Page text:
March is here, the Sandhill Cranes are mostly gone, and the Canada Geese are leaving. That means it’s time for our annual reminder of Aldo Leopold.
One swallow does not make a summer, but one skein of geese, cleaving the murk of a March thaw, is the spring.
A cardinal, whistling spring to a thaw but later finding himself mistaken, can retrieve his error by resuming his winter silence. A chipmunk, emerging for a sunbath, but finding a blizzard, has only to go back to bed. but a migrating goose, staking two hundred miles of black night on the chance of finding a hole in the lake, has no easy chance for retreat. His arrival carries the conviction of a prophet who has burned his bridges.
Leopold lived on a farm in Wisconsin so when he saw the geese in March, they were passing through on their way north. Writing sometime before 1948, he notes in his book A Sand County Almanac, that the geese he saw were well-educated and knew something about the Wisconsin statutes. In November, when flying south, the geese took a direct line over his farm and flew as high as they could get. In the spring, they flew low, landed, and even idled about for a couple of weeks. The geese, Leopold hypothesized, knew that Wisconsin’s hunting laws allowed people to shoot them in November, but not in March. And so, natural selection marched on.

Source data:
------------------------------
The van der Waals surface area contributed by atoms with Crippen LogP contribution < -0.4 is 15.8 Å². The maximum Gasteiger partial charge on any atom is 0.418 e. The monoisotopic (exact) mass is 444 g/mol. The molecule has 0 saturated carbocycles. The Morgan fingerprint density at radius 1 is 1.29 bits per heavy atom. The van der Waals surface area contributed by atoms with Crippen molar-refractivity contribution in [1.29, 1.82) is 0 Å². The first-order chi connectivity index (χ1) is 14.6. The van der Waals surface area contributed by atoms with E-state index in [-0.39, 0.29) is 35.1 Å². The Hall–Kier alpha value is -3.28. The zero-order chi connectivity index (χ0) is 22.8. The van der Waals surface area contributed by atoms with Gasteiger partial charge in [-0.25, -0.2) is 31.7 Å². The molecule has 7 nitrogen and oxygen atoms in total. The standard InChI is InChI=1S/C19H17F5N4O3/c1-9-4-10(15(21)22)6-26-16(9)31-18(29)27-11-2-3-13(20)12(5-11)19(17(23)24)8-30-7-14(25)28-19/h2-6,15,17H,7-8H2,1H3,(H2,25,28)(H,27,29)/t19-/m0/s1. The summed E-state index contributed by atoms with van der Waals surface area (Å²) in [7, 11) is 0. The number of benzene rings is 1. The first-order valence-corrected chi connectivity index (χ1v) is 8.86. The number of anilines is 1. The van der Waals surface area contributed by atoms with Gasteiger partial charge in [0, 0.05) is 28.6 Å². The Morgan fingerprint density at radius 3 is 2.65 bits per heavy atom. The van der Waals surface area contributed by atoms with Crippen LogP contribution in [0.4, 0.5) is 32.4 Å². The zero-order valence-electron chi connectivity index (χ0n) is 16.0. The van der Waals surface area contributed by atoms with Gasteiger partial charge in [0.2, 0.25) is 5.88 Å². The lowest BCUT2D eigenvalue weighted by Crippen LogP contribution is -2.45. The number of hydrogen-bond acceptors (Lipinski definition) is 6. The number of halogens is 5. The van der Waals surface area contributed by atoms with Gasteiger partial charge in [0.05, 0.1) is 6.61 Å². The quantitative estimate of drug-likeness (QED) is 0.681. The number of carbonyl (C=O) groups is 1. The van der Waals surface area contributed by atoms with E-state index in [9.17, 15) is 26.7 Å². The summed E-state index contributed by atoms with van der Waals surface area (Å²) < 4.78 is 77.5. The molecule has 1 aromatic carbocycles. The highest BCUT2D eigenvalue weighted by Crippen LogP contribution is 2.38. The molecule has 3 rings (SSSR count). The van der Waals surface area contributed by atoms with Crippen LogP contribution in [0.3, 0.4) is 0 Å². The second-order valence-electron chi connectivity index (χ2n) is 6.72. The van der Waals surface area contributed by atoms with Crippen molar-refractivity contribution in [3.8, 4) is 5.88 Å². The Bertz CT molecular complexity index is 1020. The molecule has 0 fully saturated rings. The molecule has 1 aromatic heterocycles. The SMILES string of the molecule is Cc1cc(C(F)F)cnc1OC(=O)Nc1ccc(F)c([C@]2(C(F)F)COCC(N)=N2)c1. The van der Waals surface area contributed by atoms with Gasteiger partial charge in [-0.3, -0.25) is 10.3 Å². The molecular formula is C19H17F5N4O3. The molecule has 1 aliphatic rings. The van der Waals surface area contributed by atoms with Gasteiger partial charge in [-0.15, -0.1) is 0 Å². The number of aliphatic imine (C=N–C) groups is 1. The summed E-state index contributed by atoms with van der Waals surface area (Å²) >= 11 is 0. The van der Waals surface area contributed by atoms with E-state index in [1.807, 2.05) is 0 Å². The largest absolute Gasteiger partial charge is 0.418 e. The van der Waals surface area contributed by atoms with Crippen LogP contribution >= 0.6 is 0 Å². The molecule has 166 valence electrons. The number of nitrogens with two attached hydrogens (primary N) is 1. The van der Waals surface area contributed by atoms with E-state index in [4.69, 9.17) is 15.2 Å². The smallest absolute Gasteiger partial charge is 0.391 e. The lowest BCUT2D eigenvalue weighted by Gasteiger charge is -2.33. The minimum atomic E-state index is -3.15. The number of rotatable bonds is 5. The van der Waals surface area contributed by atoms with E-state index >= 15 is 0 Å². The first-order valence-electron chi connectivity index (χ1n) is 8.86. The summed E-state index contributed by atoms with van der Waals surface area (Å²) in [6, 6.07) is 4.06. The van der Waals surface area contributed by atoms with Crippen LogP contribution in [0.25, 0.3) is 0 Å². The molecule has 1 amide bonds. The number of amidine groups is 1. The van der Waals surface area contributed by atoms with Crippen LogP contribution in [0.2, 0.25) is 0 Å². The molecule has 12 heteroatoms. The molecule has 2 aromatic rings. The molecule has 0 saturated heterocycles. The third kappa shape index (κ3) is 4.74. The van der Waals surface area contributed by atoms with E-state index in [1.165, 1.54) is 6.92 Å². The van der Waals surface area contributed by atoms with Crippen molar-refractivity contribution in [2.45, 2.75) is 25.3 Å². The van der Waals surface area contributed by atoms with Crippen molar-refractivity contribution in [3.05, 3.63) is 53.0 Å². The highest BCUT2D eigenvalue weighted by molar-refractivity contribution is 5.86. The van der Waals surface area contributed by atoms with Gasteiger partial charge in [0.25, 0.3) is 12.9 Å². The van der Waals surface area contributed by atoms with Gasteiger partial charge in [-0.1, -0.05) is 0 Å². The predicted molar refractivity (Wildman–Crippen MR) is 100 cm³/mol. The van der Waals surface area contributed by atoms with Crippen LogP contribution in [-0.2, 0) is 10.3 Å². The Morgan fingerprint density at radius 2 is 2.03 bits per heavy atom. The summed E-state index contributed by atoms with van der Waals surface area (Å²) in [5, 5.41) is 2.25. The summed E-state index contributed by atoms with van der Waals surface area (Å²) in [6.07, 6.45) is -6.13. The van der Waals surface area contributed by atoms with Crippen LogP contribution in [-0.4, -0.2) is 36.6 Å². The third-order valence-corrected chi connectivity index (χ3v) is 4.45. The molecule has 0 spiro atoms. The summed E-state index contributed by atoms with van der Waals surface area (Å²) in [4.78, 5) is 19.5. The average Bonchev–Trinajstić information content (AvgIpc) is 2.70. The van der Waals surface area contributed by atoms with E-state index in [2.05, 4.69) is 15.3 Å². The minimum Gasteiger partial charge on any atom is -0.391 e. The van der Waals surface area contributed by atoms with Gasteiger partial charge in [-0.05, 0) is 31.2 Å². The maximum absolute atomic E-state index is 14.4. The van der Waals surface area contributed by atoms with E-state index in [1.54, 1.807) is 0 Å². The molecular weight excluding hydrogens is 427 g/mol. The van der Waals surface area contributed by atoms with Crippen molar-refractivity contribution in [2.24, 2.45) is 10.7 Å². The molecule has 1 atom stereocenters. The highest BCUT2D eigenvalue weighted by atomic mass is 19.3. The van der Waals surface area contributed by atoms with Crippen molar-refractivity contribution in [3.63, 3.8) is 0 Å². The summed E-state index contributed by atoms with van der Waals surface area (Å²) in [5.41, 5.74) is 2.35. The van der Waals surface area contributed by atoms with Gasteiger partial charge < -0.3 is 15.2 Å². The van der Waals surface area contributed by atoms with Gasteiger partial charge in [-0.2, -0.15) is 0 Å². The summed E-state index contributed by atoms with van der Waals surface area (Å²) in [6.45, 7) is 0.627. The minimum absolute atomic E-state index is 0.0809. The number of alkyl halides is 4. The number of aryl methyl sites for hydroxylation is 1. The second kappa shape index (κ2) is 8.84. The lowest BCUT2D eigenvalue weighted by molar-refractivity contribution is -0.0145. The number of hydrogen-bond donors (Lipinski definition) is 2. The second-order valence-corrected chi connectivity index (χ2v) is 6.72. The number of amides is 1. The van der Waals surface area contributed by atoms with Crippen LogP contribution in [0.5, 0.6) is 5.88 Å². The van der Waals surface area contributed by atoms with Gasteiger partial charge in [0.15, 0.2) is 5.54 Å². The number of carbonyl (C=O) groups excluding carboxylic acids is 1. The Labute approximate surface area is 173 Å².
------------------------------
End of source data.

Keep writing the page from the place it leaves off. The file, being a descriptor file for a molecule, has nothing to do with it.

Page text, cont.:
A March morning is only as drab as he who walks in it without a glance skyward, ear cocked for geese. I once knew an educated lady, banded by Phi Beta Kappa, who told me that she had never heard or seen the geese that twice a year proclaim the revolving seasons to her well-insulated roof. Is education possibly a process of trading awareness for things of lesser worth? The goose who trades his is soon a pile of feathers.
As geese can be under-educated, and get shot in Wisconsin in November, humans can be over-educated and miss their connection to the earth. Of the ten known human species that so far have walked this planet, nine are extinct. Makes you nervous.
But, for now anyway, the geese fly and, “the whole continent receives as net profit a wild poem dropped from the murky skies upon the muds of March.”
The quotes are from A Sand County Almanac, “March: The Geese Return.”